Still, this sort of analysis might miss sudden jumps in evictions during the gentrification process. We plotted out eviction rates for every year between 2000 and 2016 (see Figure 3). In 2000, eviction rates in low-SES neighborhoods that went on to gentrify and those that did not were quite similar. Those rates overlapped for much of the first five years, but were consistently lower in gentrifying tracts from 2007 onwards.
We also searched for unexpected spikes in evictions within each neighborhood, relative to all other neighborhoods in the same metropolitan area. We found that eviction spikes did occur in gentrifying neighborhoods, but significantly less often than in low-SES neighborhoods. One in seven gentrifying neighborhoods experienced at least one such spike, compared to nearly one in four low-SES tracts.
To rule out the possibility that our findings were driven by the way that we were measuring gentrification, we re-ran all of our analyses using three other alternative measures. Regardless of the definition of gentrification that we used, we came to very similar conclusions: gentrifying neighborhoods account for a smaller share of evictions than non-gentrifying poor areas. Gentrifying neighborhoods have also experienced larger declines in eviction rates over time than comparable and non-gentrifying neighborhoods, and have not seen a disproportionate share of spikes in eviction.
All of this raises a key follow-up question: how can it be that these neighborhoods are changing so much without an increase in eviction? The received wisdom is that gentrification must force out long-term residents, but the data suggests another story. One of the key differences between gentrifying and low-SES neighborhoods is that the former see a much larger increase in the number of available housing units than the latter: gentrifying neighborhoods grow more. And those gentrifying neighborhoods that grow the most—where the supply of housing is less-constrained—see lower eviction rates than in slower-growth neighborhoods. By increasing supply, these neighborhoods can accommodate new arrivals without necessarily having to push out long-term residents through evictions. Indeed, using data from the Census Bureau, we find that the share of long-term renters in these gentrifying neighborhoods is just as high as in low-SES neighborhoods.
Housing loss and residential churn are all too common in poor urban neighborhoods—and in turn are connected to other aspects of neighborhood life, like public safety and political participation. Displacement is not a passing trend in these communities, but rather a durable component of neighborhood disadvantage. Residents of these neighborhoods don’t need gentrification to be rent burdened and landlords don't need gentrification to turn a profit.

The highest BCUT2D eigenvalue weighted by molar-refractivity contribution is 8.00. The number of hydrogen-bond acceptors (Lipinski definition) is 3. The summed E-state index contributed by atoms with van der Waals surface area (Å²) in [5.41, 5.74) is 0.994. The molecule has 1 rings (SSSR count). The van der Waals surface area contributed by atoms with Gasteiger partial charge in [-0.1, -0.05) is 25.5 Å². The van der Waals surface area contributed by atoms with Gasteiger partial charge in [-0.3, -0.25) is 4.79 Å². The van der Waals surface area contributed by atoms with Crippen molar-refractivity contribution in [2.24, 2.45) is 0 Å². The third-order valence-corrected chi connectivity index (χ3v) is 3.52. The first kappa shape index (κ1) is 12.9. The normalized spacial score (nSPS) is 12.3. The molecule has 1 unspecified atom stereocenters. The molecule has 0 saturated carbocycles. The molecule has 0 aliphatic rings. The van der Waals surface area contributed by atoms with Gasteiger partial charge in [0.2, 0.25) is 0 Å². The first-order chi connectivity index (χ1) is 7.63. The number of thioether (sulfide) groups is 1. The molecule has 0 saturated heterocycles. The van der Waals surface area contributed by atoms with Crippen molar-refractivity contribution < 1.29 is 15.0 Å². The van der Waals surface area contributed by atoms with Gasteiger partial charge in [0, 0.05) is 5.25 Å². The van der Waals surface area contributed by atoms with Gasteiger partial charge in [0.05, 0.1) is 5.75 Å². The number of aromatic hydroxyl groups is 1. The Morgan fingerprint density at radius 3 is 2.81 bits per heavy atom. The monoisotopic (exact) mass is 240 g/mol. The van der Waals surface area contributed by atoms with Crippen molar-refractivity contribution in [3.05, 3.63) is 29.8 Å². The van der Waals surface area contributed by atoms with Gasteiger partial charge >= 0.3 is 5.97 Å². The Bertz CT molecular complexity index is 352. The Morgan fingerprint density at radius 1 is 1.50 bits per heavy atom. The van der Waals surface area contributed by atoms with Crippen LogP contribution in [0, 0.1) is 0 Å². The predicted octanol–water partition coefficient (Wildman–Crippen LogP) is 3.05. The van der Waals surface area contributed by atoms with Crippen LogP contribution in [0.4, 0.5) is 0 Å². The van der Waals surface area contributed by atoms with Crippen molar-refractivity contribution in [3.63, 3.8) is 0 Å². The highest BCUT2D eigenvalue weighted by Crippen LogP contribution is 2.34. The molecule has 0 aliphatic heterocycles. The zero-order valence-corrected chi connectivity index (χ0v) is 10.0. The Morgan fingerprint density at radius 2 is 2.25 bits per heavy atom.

Rapid neighborhood change poses a serious challenge for our cities, and in some places it’s likely to be a bigger problem than in others. But focusing too much on gentrification as a driver of housing instability can lead us to overlook the extent to which that sort of instability is concentrated in poor neighborhoods away from the public’s attention.
This is especially true for majority Black neighborhoods. Previous research has demonstrated that these sorts of neighborhoods are less likely to gentrify, but we find that they account for a large share of evictions. In the metropolitan areas we studied, one in sixteen renter households was evicted each year in majority-Black neighborhoods, compared to one in thirty-eight renter households in gentrifying neighborhoods. Rather than think of eviction as a byproduct of gentrification, it’s more productive to understand it as a deeply racialized phenomenon, disproportionately concentrated in segregated Black communities.
It’s important to acknowledge that eviction is only one type of displacement, and forms of displacement other than eviction might be happening in gentrifying neighborhoods. Still, gentrification occurred in only about one in eight neighborhoods during this time period. Even if gentrification definitely caused some forms of displacement, it would be hard to argue that it is a leading cause of forced moves.
This study highlights the need for more research that documents the geography, causes, and consequences of urban displacement. This includes addressing fundamental unanswered questions: Why did rents in low-SES neighborhoods accelerate at such a fast pace? Are evictions diffuse across neighborhoods or concentrated in specific blocks or buildings? Where do people go after being displaced from poor neighborhoods? How does residential instability affect daily life in communities? Addressing questions like these is essential to understanding housing and neighborhood dynamics for most low-income families in the United States.
From a policy perspective, this study supports a push to direct resources like rental assistance and legal aid to the areas with most need. Our response to the eviction crisis should be driven by data that allow us to target the neighborhoods—or even the buildings—at greatest risk. In previous work, we’ve shown how this includes places that we don’t usually worry about, like suburbs. This study helps us understand how our preconceptions about gentrification and displacement should be checked. Generally, it’s the poor neighborhoods that aren’t seeing signs of improvement that need the most help.